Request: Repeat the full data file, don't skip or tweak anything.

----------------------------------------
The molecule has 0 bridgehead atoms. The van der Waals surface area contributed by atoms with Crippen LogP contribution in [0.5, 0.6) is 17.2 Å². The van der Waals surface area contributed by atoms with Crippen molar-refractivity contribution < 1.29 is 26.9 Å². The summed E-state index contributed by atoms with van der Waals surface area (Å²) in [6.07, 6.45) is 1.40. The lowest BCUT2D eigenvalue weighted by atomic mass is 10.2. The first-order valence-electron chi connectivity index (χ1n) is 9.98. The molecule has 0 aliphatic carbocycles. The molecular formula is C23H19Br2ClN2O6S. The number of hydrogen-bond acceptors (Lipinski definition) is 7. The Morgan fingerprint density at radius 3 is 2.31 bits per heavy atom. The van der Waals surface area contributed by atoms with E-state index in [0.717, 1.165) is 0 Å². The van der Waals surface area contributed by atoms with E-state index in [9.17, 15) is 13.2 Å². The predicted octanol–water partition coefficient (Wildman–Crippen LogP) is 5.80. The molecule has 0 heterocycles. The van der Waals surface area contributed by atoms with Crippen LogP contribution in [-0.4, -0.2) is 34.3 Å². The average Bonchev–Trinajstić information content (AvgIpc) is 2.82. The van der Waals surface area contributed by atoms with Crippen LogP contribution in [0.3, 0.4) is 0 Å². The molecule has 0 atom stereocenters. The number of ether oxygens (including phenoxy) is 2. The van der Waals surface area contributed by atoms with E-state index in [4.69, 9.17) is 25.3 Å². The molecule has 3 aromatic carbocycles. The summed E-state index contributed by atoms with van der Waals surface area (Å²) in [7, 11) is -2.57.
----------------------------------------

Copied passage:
The molecule has 0 bridgehead atoms. The van der Waals surface area contributed by atoms with Crippen LogP contribution in [0.5, 0.6) is 17.2 Å². The van der Waals surface area contributed by atoms with Crippen molar-refractivity contribution < 1.29 is 26.9 Å². The summed E-state index contributed by atoms with van der Waals surface area (Å²) in [6.07, 6.45) is 1.40. The lowest BCUT2D eigenvalue weighted by atomic mass is 10.2. The first-order valence-electron chi connectivity index (χ1n) is 9.98. The molecule has 0 aliphatic carbocycles. The molecular formula is C23H19Br2ClN2O6S. The number of hydrogen-bond acceptors (Lipinski definition) is 7. The Morgan fingerprint density at radius 3 is 2.31 bits per heavy atom. The van der Waals surface area contributed by atoms with E-state index in [0.717, 1.165) is 0 Å². The van der Waals surface area contributed by atoms with E-state index in [9.17, 15) is 13.2 Å². The predicted octanol–water partition coefficient (Wildman–Crippen LogP) is 5.80. The molecule has 0 heterocycles. The van der Waals surface area contributed by atoms with Crippen LogP contribution in [-0.4, -0.2) is 34.3 Å². The average Bonchev–Trinajstić information content (AvgIpc) is 2.82. The van der Waals surface area contributed by atoms with Crippen LogP contribution in [0.3, 0.4) is 0 Å². The molecule has 0 atom stereocenters. The number of ether oxygens (including phenoxy) is 2. The van der Waals surface area contributed by atoms with E-state index in [4.69, 9.17) is 25.3 Å². The molecule has 3 aromatic carbocycles. The summed E-state index contributed by atoms with van der Waals surface area (Å²) in [7, 11) is -2.57.